Approval is still pending: According to Gazprom, Nord Stream 2 is ready to go

Approval is still pending
Nord Stream 2 is ready to go, according to Gazprom

Germany’s gas storage facilities are half empty, while energy prices continue to rise. The Russian company Gazprom is now declaring that the Nord Stream 2 pipeline in the Baltic Sea is filled and ready for operation. And President Putin is giving Europeans hope for cheaper gas.

The so far not certified gas pipeline Nord Stream 2 is ready to go, according to the Russian energy giant Gazprom. The second line is completely filled with technical gas, said CEO Alexej Miller of the Interfax agency. The procedure was concluded at noon.

“This new line will certainly help to stabilize prices in the European market,” said President Vladimir Putin, referring to high gas prices. As soon as Germany opens operations, more gas will flow to Europe – and that will lower prices on the European spot market.

Gas deliveries for the Russian market would have priority, Putin said. “But Russia has the opportunity to increase its gas exports.” According to Miller, gas storage facilities in Europe are 44 percent full, and in Germany 47 percent. Gazprom has not been pumping gas through the Russian-European Yamal pipeline, which runs through Belarus and Poland, for days.

Russia is expecting an operating permit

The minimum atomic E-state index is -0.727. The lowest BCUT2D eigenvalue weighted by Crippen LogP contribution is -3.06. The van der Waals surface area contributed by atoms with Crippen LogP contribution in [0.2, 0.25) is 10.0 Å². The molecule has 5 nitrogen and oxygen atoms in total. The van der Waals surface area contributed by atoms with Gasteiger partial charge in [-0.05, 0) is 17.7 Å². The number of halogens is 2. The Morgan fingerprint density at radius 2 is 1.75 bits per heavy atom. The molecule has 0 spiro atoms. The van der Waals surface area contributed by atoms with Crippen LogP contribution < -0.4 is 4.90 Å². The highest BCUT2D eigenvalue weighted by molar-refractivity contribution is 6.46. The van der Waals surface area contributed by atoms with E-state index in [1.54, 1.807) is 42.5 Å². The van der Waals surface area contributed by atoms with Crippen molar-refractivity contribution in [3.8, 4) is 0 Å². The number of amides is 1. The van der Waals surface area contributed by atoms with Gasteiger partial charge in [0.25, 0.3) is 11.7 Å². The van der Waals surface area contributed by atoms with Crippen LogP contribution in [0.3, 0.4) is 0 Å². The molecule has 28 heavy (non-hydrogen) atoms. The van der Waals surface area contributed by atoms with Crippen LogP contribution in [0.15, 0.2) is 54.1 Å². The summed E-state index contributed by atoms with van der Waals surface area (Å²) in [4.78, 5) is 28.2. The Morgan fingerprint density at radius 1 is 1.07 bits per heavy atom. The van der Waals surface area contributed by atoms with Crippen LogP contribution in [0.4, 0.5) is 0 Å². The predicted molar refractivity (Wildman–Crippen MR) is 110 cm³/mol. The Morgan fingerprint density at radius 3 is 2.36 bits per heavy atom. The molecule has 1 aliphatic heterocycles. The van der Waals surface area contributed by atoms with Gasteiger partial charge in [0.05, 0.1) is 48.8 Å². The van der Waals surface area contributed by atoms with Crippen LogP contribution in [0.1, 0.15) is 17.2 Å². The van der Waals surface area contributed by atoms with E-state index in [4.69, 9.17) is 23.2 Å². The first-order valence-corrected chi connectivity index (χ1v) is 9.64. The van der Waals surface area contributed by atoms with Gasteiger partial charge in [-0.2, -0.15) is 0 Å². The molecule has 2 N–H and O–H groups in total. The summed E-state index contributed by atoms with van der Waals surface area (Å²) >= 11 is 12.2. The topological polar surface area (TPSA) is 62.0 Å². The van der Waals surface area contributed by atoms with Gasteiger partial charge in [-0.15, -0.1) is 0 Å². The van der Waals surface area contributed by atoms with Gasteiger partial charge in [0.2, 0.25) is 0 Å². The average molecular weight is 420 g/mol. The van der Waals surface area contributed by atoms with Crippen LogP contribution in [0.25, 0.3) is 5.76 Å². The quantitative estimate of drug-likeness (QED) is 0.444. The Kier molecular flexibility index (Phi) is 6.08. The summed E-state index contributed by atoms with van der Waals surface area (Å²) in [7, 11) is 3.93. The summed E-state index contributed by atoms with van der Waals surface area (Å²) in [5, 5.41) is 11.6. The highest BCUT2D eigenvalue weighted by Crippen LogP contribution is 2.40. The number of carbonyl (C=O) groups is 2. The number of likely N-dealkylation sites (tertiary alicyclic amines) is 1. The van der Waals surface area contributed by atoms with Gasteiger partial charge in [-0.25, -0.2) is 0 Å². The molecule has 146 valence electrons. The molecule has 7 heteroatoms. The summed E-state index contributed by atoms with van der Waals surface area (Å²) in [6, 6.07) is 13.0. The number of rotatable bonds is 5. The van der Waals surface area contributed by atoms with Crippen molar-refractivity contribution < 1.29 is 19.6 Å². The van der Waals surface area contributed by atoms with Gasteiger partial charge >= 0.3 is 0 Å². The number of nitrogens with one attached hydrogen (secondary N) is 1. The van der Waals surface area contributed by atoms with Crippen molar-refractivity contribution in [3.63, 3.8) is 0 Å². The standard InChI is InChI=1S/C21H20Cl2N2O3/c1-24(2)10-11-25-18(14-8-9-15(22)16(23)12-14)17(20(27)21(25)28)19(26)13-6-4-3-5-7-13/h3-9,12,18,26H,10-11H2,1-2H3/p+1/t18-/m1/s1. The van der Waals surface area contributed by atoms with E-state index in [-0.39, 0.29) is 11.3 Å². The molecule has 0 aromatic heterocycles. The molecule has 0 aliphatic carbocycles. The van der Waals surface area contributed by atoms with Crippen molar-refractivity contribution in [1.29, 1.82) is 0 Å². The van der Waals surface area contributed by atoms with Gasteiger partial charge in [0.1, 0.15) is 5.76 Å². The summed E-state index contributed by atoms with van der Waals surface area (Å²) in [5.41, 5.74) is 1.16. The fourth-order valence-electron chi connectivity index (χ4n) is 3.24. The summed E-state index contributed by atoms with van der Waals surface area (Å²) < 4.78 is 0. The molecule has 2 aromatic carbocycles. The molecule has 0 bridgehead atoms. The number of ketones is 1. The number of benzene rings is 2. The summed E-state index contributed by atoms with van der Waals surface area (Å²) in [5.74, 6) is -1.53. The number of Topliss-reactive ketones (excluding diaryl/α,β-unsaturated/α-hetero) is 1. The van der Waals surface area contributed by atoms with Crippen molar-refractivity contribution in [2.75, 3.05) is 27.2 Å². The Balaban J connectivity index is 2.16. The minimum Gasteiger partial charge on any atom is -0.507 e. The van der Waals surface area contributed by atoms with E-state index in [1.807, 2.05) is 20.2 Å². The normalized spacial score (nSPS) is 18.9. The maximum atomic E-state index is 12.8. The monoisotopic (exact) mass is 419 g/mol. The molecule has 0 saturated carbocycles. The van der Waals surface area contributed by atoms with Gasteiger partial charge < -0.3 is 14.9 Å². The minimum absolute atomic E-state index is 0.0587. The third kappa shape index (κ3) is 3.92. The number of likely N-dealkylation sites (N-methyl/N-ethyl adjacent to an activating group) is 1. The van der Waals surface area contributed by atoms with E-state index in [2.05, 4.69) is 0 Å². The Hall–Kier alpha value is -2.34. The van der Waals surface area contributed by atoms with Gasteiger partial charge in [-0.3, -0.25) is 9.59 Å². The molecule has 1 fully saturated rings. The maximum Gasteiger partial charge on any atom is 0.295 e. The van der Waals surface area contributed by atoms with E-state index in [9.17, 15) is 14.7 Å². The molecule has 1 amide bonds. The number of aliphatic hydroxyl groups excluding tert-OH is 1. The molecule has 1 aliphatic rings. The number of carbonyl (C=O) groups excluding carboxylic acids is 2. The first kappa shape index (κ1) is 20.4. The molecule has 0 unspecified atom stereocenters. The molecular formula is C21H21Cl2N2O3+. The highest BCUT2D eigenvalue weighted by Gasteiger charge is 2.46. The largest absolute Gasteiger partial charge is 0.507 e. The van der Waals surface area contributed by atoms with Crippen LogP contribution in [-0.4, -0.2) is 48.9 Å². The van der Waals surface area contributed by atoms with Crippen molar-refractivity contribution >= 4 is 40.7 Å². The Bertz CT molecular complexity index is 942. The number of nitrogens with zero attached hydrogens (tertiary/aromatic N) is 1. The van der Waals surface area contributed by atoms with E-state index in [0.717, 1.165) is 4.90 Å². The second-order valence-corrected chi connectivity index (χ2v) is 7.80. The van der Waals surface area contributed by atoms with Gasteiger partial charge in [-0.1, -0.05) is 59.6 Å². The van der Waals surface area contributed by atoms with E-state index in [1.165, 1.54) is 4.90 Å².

Nord Stream 2 is supposed to bring gas from Russia to Germany bypassing Ukraine. The Baltic Sea pipeline was completed weeks ago, but is not yet operational. Russia expects an operating permit within the next six months

According to the deadlines known to him, the process for the certification of the tubes should be completed in the first half of the year, said the Russian Deputy Prime Minister Alexander Nowak, who is responsible for energy issues, of the Russian newspaper “RBK”. “We believe that this project cannot fail,” said Nowak. It was built in accordance with all legal requirements. “There was a lot of resistance.”

The project is controversial. The US government criticizes that Europe is making itself too dependent on Russia for its energy supply. The financially weak Ukraine is urgently dependent on the billions in revenue from the transit fees for gas transit and now fears high losses.

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